Fredericton approves $100K in annual spending for cybersecurity upgrades
City says municipalities are becoming major targets for cyber criminals around the world
The City of Fredericton is boosting its cybersecurity system.
The city has agreed to pay $324,360 to local company Bulletproof Solutions to protect and improve the city's networks for the next three years.
Pricing for additional services including forensics, on-premise penetration testing and vulnerability assessments was redacted from the document that was made public for Monday night's city council meeting, when the agreement was approved.
"Cities are becoming big targets for cyber criminals," said Adam Bell, assistant director of finance, innovation and technology for the city.
Bell said there have been more attacks on municipalities over the past few months, and it's time for the city to upgrade its defences.
There's financial loss, which can be extreme, there's loss of service to citizens, there's loss of personal information.- Adam Bell, city official
Some attacks have even hit close to home, including a breach in Saint John's parking fine servers that started in 2017.
"The damage can be very dangerous and very impactful," said Bell. "We've seen damages in other places range from hundreds of thousands of dollars to millions of dollars."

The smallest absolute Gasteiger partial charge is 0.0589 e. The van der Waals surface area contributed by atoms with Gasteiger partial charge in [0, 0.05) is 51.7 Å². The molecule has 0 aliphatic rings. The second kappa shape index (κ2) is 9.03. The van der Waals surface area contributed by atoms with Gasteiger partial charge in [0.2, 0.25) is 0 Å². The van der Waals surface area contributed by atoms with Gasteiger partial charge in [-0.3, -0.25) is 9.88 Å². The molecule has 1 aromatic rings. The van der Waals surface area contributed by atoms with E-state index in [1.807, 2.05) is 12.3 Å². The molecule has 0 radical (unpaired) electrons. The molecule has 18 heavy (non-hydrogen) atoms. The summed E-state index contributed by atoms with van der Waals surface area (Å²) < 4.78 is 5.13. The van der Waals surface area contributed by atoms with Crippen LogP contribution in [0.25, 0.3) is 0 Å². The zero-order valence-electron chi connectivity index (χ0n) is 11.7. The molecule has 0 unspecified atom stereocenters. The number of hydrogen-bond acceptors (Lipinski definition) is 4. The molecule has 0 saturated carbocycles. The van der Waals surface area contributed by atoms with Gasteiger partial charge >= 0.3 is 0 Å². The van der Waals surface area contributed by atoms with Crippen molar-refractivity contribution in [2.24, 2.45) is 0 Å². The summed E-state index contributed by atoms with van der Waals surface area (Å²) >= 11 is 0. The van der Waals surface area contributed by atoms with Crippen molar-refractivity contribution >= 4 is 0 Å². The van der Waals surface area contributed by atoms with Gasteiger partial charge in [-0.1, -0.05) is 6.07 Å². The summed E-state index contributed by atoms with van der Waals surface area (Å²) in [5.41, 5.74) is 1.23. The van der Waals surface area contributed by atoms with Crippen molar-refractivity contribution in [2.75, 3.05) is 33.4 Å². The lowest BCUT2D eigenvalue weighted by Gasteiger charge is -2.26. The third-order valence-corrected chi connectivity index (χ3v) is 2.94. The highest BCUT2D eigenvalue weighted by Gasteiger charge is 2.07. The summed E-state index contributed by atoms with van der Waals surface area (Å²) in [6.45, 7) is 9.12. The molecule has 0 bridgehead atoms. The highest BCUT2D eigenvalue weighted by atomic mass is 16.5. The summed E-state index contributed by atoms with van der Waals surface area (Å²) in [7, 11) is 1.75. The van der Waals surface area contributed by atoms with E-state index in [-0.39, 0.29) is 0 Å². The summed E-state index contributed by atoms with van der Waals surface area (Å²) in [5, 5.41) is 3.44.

The cybersecurity company will be monitoring city networks for unusual activity. Staff will also receive training on how to spot cyber threats and look at protocols for dealing with cyber threats.
Employees are vulnerable
"The biggest weakness that we face is in our people," Bell said. "They're the most vulnerable to attack."
Every day, city employees receive new styles of emails trying to get them to give up their credentials or download malicious content, Bell said.
The criminals can then use those credentials to log into city systems, hold information ransom, or resell it.
Bell wouldn't say if there have been any recent cyber attacks on the city.
"All organizations are subject to criminal cyber security attacks.," he said. "The city is no exception."
"We face threats every day. The level and extent to which we suffer damage is generally something we wouldn't disclose."
Cyber criminals target cities by going after city employees. The online criminals try to obtain a staff member's credentials to log into city systems. Then criminals can hold information ransom, or resell financial information.
Some attacks can involve taking control over city services and hold them for ransom.
"There's financial loss, which can be extreme, there's loss of service to citizens, there's loss of personal information," said Bell.
"Then there's just a loss of confidence and a general disruption to civic life, especially when governments and cities are attacked and held ransom."
Bell himself was recently targeted by a fraudulent email.
It appeared to be from a city councillor asking Bell to purchase some iTunes gift cards and email him the numbers.
"He was in a meeting with a constituent and wanted to reward him with a gift. … I started to follow up in person and the councillor said, 'No, that wasn't me.'"
The city recognized it had a gap in cybersecurity, said Bell, as well as an opportunity to help develop local expertise.
No tender was issued for this work. Bell said that's allowed under provincial law since the city is working with Bulletproof to experiment with new technologies and techniques, which could result in new products and services that will benefit other municipalities.